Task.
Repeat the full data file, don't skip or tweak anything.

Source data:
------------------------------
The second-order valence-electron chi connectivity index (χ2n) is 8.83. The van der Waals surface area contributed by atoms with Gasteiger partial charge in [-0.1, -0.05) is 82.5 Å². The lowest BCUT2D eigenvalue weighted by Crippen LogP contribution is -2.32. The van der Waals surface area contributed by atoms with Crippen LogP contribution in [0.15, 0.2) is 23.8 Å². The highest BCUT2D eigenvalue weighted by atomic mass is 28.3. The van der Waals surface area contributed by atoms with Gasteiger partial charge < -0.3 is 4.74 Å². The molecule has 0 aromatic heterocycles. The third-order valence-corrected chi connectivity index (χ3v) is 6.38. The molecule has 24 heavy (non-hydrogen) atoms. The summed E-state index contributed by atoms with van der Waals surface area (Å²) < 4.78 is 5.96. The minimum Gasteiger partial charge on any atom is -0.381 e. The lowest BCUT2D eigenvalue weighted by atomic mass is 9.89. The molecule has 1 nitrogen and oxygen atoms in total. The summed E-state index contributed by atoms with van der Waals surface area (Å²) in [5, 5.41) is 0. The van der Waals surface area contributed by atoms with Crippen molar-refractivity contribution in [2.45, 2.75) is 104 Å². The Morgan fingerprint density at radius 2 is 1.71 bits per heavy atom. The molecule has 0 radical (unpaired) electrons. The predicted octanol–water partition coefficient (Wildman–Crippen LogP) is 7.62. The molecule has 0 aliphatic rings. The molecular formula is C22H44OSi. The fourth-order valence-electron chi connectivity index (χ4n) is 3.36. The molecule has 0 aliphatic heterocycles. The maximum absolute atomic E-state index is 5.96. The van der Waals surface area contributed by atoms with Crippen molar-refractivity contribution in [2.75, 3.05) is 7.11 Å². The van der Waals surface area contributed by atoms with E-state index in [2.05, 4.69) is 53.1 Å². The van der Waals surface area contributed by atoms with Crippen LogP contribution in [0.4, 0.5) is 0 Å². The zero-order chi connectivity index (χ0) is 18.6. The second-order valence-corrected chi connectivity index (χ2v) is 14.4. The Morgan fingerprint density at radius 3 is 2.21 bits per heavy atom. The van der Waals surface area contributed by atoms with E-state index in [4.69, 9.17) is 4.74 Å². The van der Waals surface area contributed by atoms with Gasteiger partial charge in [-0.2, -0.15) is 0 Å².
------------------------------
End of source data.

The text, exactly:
The second-order valence-electron chi connectivity index (χ2n) is 8.83. The van der Waals surface area contributed by atoms with Gasteiger partial charge in [-0.1, -0.05) is 82.5 Å². The lowest BCUT2D eigenvalue weighted by Crippen LogP contribution is -2.32. The van der Waals surface area contributed by atoms with Crippen LogP contribution in [0.15, 0.2) is 23.8 Å². The highest BCUT2D eigenvalue weighted by atomic mass is 28.3. The van der Waals surface area contributed by atoms with Gasteiger partial charge < -0.3 is 4.74 Å². The molecule has 0 aromatic heterocycles. The third-order valence-corrected chi connectivity index (χ3v) is 6.38. The molecule has 24 heavy (non-hydrogen) atoms. The summed E-state index contributed by atoms with van der Waals surface area (Å²) < 4.78 is 5.96. The minimum Gasteiger partial charge on any atom is -0.381 e. The lowest BCUT2D eigenvalue weighted by atomic mass is 9.89. The molecule has 1 nitrogen and oxygen atoms in total. The summed E-state index contributed by atoms with van der Waals surface area (Å²) in [5, 5.41) is 0. The van der Waals surface area contributed by atoms with Crippen molar-refractivity contribution in [2.45, 2.75) is 104 Å². The Morgan fingerprint density at radius 2 is 1.71 bits per heavy atom. The molecule has 0 radical (unpaired) electrons. The predicted octanol–water partition coefficient (Wildman–Crippen LogP) is 7.62. The molecule has 0 aliphatic rings. The molecular formula is C22H44OSi. The fourth-order valence-electron chi connectivity index (χ4n) is 3.36. The molecule has 0 aliphatic heterocycles. The maximum absolute atomic E-state index is 5.96. The van der Waals surface area contributed by atoms with Crippen molar-refractivity contribution in [2.75, 3.05) is 7.11 Å². The van der Waals surface area contributed by atoms with E-state index in [2.05, 4.69) is 53.1 Å². The van der Waals surface area contributed by atoms with Crippen LogP contribution in [0.4, 0.5) is 0 Å². The zero-order chi connectivity index (χ0) is 18.6. The second-order valence-corrected chi connectivity index (χ2v) is 14.4. The Morgan fingerprint density at radius 3 is 2.21 bits per heavy atom. The van der Waals surface area contributed by atoms with E-state index in [4.69, 9.17) is 4.74 Å². The van der Waals surface area contributed by atoms with Gasteiger partial charge in [-0.2, -0.15) is 0 Å².